MPI’s top frauds of 2022
From staging a car accident to exaggerating injuries to lying to friends, Manitoba Public Insurance (MPI) has announced its top five fraud cases for 2022.
According to the Crown Corporation, its Special Investigation Unit (SIU) works to investigate suspicious claims to ensure the correct claims are paid for the appropriate amounts.
In 2022, MPI completed nearly 3,000 investigations, resulting in more than $14 million in savings for its clients.
On Thursday, Crown Corporation released its top five fraud cases of the year, including the following incidents:
1. A policyholder reported to police that his car was stolen from his home and then signed an affidavit to an MPI assessor alleging that his vehicle was stolen and destroyed in a fire.
When the burned car was found, a plastic container for detergent capsules was found nearby.
After police and the SIU investigated, reports surfaced that the plaintiff and this car had been sighted at a gas station earlier in the day, where the plaintiff was seen filling a similar container with gasoline.
When presented with this information, the plaintiff admitted that the fire was an accident and the car was not stolen.
The claim was denied due to the false testimony, saving MPI rate payers approximately $24,400.
2. After a policyholder’s car was hit while another driver was trying to change lanes, the individual was considered eligible for income replacement and personal care assistance because of their injuries.
The person claimed their injuries included a concussion, headache, dizziness, an ankle injury, and back, knee, and neck pain. The person said their injuries were so bad they couldn’t open a water bottle or lift a pen and could barely get out of bed. They also said they had limited mobility due to balance issues, nausea and body aches.
During the investigation, surveillance showed that this individual was far more active than they claimed. This individual has been seen walking long distances, including spending hours shopping at multiple stores, as well as lifting grocery bags and riding a motorbike.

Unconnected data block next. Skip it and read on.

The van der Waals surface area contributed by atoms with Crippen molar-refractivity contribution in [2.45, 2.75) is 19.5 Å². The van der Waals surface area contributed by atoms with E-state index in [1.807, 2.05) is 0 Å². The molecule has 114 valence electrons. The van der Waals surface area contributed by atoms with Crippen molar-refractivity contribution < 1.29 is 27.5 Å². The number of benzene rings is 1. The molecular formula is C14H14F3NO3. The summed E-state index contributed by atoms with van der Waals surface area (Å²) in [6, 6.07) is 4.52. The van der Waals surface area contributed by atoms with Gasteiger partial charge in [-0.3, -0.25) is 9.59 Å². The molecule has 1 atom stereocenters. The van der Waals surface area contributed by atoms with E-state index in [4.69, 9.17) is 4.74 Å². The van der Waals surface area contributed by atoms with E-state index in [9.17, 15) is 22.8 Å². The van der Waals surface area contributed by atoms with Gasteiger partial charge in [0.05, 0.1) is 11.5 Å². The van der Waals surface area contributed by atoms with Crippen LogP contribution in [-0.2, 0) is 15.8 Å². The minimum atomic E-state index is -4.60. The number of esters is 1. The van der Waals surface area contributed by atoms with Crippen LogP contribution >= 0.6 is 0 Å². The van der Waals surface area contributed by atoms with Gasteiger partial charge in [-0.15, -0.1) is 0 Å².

After this investigation, the individual was informed that their services would be discontinued. This saved taxpayers more than $300,000.
3. An insured person has reported to MPI that their car was damaged by a trailer truck. They also reported that the truck driver had already reported the incident to MPI and accepted liability.
The SIU investigated and found that the two people involved in the crash knew each other and interacted frequently on social media. The damaged car was searched and jars of coolant and oil were found in the back seat. A full inspection revealed that the vehicle’s engine had seized due to lack of oil and the cost of repairing the mechanical problems was approximately $45,000.
When the SIU questioned the other driver involved in the accident, they confirmed that they intentionally hit the car with a rented moving truck after being asked for help by the owner. The owner then admitted to having staged the accident.
MPI saved taxpayers $50,000 by denying the claim.
4. After a single vehicle rollover, police found three intoxicated people outside a damaged truck with all airbags deployed.
There were no witnesses to the rollover and police were unable to determine who was driving the insured vehicle. MPI found that one person raised suspicions because the truck was registered in their spouse’s name.
One of the people was arrested for drunkenness, held overnight and released without charge. A few days later, the same person filed a complaint with MPI for a single-vehicle collision, reporting that they ran into a rut and lost control of the truck, causing the vehicle to roll. The person also claimed that he was alone in the truck and had not used drugs or alcohol in the past 24 hours.
After MPI received an affidavit, the allegation was forwarded to SIU, who learned that police had been at the scene.
The claim was dismissed due to false testimony, saving taxpayers about $62,000.
5. An individual has filed a theft complaint with MPI, reporting that their SUV was stolen from their place of work while on a night shift. Speaking to police, the person said he was in possession of a set of keys because he had misplaced the only other set. However, when this individual filed a claim with MPI, they said they had both sets of keys at the time of the alleged theft.
The SUV was found and towed to the MPI campus where technicians examined it. The investigation revealed that the built-in immobilizer was operational and functional and that a programmed key was the only way to start the car. The investigation also revealed that the ignition had not been tampered with or damaged.
Despite initial conflicting reports, MPI determined that the customer was in possession of both sets of keys and the claim was denied, saving taxpayers more than $38,000.
MPI encourages anyone with information about auto insurance fraud to call the tip hotline at 204-985-8477 in Winnipeg or toll-free at 1-877-985-8477 outside of Winnipeg. You can also submit information online.